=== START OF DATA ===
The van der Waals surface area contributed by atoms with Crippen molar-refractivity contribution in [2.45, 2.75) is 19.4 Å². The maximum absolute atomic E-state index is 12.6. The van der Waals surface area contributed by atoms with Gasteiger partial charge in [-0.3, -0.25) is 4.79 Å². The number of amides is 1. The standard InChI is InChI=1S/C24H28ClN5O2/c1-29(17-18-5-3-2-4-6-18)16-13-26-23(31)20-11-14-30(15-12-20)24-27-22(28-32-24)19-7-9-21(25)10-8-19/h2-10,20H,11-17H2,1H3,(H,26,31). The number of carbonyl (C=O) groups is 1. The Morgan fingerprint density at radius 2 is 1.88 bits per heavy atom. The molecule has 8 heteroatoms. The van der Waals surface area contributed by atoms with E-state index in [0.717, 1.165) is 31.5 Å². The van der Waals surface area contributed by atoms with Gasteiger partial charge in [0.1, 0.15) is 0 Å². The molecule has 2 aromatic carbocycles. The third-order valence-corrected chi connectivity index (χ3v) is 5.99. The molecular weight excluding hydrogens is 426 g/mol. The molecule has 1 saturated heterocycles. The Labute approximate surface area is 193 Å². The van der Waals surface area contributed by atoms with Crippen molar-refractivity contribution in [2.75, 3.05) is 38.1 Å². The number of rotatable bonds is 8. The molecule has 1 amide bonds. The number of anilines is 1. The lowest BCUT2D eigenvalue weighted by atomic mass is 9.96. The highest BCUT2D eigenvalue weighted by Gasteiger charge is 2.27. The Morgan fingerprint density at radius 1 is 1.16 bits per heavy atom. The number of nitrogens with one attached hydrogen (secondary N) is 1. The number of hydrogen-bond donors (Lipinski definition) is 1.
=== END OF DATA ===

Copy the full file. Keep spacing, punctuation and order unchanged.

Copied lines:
The van der Waals surface area contributed by atoms with Crippen molar-refractivity contribution in [2.45, 2.75) is 19.4 Å². The maximum absolute atomic E-state index is 12.6. The van der Waals surface area contributed by atoms with Gasteiger partial charge in [-0.3, -0.25) is 4.79 Å². The number of amides is 1. The standard InChI is InChI=1S/C24H28ClN5O2/c1-29(17-18-5-3-2-4-6-18)16-13-26-23(31)20-11-14-30(15-12-20)24-27-22(28-32-24)19-7-9-21(25)10-8-19/h2-10,20H,11-17H2,1H3,(H,26,31). The number of carbonyl (C=O) groups is 1. The Morgan fingerprint density at radius 2 is 1.88 bits per heavy atom. The molecule has 8 heteroatoms. The van der Waals surface area contributed by atoms with E-state index in [0.717, 1.165) is 31.5 Å². The van der Waals surface area contributed by atoms with Gasteiger partial charge in [0.1, 0.15) is 0 Å². The molecule has 2 aromatic carbocycles. The third-order valence-corrected chi connectivity index (χ3v) is 5.99. The molecular weight excluding hydrogens is 426 g/mol. The molecule has 1 saturated heterocycles. The Labute approximate surface area is 193 Å². The van der Waals surface area contributed by atoms with Crippen molar-refractivity contribution in [2.75, 3.05) is 38.1 Å². The number of rotatable bonds is 8. The molecule has 1 amide bonds. The number of anilines is 1. The lowest BCUT2D eigenvalue weighted by atomic mass is 9.96. The highest BCUT2D eigenvalue weighted by Gasteiger charge is 2.27. The Morgan fingerprint density at radius 1 is 1.16 bits per heavy atom. The number of nitrogens with one attached hydrogen (secondary N) is 1. The number of hydrogen-bond donors (Lipinski definition) is 1.